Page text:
Ford ranger used car review

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Tough “tradies utes” have become more civilised and are widely sought after. The Ford Ranger is a prime example. With improved comfort and greater versatility, its popularity for lifestyle and work activities has grown massively.

Ford replaced the mundane Courier line-up with the diesel powered PJ Ranger models in 2007. This was updated in 2009 with the PK models. The style and ability of these models steadily gained approval. It wasn’t until Ford introduced the much improved new generation PX models in the second half of 2011, however, that the Ranger really started to establish itself. Ford Ranger won the inaugural Best 4X4 Dual-Cab Ute category of Australia’s Best Cars awards in 2013 and again in 2014.

Designed for the world market with Ford’s Australian engineers playing a pivotal role, the vehicles sold here were built in Thailand and generally the quality has been good. There is a version to suit most needs with eight 2WD and 16 4WD versions. This includes higher riding variants and the flagship Wildtrak model. Within that you will also find two configurations – cab chassis and the normal tub-type ute configurations as well as three body styles – single cab, super cab and double cab.

The versatile double cab 4WD versions have proven to be the most popular. Ford’s 2.2L turbo diesel delivers a good mix of smooth, flexible performance and economy, but it is hard to go past the strong class-leading pulling power of the 3.2L, 5-cylinder turbo diesel version. A 2.5L petrol engine is also available in the 2WD cab-chassis XL model but there are not many around. Six-speed automatic transmission models dominate the market but you will still find plenty of six-speed manual versions.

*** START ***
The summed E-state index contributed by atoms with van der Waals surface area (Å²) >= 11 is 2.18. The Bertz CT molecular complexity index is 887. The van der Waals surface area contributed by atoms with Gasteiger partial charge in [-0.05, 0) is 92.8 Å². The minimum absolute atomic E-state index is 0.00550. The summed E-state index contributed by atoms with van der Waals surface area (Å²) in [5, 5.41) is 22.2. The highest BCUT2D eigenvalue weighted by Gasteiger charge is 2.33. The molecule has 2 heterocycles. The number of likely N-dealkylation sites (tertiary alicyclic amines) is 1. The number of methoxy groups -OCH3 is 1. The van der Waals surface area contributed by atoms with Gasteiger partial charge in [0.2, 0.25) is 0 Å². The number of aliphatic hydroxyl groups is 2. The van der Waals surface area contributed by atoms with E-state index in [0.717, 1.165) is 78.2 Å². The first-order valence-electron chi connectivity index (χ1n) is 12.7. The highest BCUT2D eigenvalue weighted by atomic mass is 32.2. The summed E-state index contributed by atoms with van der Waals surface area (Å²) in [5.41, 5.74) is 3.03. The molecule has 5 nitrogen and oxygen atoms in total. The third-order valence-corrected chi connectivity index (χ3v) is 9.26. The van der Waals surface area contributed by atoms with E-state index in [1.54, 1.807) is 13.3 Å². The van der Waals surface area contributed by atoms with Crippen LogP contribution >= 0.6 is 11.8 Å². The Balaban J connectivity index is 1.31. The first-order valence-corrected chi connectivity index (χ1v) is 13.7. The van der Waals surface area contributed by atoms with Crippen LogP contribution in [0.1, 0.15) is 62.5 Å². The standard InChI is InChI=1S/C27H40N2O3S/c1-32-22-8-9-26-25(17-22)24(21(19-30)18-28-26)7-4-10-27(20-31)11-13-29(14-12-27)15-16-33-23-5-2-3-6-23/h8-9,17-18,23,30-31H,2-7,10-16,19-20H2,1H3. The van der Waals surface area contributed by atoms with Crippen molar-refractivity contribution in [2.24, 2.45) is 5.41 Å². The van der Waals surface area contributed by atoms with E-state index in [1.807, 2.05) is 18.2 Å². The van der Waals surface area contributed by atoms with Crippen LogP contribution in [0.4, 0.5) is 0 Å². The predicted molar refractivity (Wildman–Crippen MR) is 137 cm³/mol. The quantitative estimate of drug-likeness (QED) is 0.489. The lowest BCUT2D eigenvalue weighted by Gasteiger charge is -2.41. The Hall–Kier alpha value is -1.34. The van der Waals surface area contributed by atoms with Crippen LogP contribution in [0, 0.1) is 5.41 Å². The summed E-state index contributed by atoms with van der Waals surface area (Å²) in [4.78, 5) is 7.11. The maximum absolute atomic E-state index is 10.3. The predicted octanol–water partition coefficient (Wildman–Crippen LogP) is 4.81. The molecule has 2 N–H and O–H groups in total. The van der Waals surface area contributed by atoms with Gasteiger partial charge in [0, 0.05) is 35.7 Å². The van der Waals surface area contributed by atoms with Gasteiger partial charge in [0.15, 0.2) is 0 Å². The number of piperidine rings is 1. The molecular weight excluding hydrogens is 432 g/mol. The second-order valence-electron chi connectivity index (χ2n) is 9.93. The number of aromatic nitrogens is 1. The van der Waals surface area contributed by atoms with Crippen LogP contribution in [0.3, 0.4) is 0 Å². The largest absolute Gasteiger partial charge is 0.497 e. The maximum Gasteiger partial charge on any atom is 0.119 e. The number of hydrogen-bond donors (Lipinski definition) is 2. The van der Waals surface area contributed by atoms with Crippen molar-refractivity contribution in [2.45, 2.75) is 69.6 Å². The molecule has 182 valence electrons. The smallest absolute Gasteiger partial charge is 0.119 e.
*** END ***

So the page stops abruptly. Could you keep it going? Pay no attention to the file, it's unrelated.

Ranger’s body styling has a purposeful, tough, robust look, and in the XLT (which is the most common on the used market) there’s a long list of practical standard features that suit this type of vehicle such as a diff-lock, tray liner, tow bar and extra underbody protection. A 2014 update added satellite navigation as standard on the XLT. For a commercially based vehicle, the cabin is comfortable and roomy, while the presentation has a modern appearance and the controls are logically laid out. As well as having four doors and seating five people, the Ranger double cab XLT is a true “one tonner”. Models from October 2011 onwards with curtain airbags have an excellent 5-star ANCAP safety rating, while those without curtain airbags get four stars. Earlier PJ and PK models have a 3-star rating.

Ranger is one of the better handling utes on the market (both on and off road) and the ride, although firm, is not uncomfortable.

Designed primarily as a workhorse, the handling and ride often feels better with some load in the back, which is the case with most utes.

One of the appealing features of the Ranger, particularly for caravanners, is the towing capacity and the added advantage of electronic trailer sway control systems. It can pull up to 3500kg which is much higher than the average sedan and even the majority of SUV wagons, but it is important to be aware of the load and not exceed the gross combined vehicle mass. The excellent pulling power of the 3.2L turbo diesel is a big plus.

Mazda BT50 shares the same platform and running gear but has different suspension tuning, body styling and specification grades.

Written by Greg Hill
August 03, 2015